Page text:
Laura Maude Dillon was born in London on May 1, 1915.
At the age of 28, Dillon registered under the name of Lawrence Michael, becoming legally male. Over several years in the 1940s, he also underwent a groundbreaking physical transition from female to male through a series of surgical operations.
But all of that was just part of this Englishman’s remarkable story of personal transformation.
Dillon tells the story in a memoir called, “Out of the Ordinary: A Life of Gender and Spiritual Transitions.” The book was published in November, more than a half-century after Dillon’s unexpected death in 1962.
As a child, Laura always liked boy stuff, like a military coat with anchor buttons. But when Laura got a little older, people said it was high time to give up the tomboy thing and start acting like a young lady.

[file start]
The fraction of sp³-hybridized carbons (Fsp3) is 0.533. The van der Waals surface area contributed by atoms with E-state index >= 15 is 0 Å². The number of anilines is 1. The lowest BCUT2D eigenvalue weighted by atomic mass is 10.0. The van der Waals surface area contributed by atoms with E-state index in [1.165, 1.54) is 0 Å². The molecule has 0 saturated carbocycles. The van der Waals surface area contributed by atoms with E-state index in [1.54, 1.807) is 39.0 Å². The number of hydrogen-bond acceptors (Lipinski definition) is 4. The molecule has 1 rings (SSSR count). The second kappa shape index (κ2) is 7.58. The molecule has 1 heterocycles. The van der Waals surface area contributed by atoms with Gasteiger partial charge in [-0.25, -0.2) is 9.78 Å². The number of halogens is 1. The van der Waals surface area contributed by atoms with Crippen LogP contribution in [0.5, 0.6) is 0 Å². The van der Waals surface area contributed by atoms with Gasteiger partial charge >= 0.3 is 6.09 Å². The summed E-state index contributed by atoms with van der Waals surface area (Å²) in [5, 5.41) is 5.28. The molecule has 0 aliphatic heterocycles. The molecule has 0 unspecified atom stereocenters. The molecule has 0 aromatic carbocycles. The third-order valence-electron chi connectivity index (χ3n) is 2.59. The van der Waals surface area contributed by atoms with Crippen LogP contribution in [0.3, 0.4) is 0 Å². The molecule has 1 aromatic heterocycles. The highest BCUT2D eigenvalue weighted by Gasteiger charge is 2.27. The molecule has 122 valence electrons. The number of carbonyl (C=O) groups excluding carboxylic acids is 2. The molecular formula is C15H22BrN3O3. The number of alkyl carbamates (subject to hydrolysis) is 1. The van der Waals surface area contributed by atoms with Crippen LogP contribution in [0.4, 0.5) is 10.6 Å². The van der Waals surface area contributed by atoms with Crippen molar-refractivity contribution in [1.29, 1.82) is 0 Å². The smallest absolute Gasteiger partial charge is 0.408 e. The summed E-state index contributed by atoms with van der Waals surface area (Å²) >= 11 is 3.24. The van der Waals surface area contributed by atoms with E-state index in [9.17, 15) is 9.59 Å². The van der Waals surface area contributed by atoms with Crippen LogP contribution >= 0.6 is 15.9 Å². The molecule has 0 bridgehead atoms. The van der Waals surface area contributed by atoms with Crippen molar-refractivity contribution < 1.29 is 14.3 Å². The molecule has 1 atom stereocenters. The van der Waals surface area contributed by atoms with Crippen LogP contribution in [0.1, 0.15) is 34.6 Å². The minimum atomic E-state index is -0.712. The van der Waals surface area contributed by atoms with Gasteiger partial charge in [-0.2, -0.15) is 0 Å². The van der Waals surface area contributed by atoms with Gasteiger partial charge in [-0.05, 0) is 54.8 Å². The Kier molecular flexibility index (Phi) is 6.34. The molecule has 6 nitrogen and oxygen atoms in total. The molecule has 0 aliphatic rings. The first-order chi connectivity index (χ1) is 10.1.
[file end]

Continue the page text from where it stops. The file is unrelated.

Dillon wrote about one incident that happened during the year before starting college. On a seaside walk, a boy opened up a gate and stepped aside to let Dillon walk through first. And Dillon felt crushed.
“He thinks I’m a woman,” he wrote much later in life.
A lot of trans people experience moments like these, says Jacob Lau, a postdoctoral fellow at the University of California, Irvine.
“The world acknowledges you as a kind of gendered being that you aren’t,” Lau says, “[And] sees you in ways that you don’t see yourself.”
Lau calls it “a moment of misrecognition.”
“That moment at the gate is one of the most striking moments in the book to me,” says Cameron Partridge, an Episcopal priest and former lecturer at Harvard Divinity School.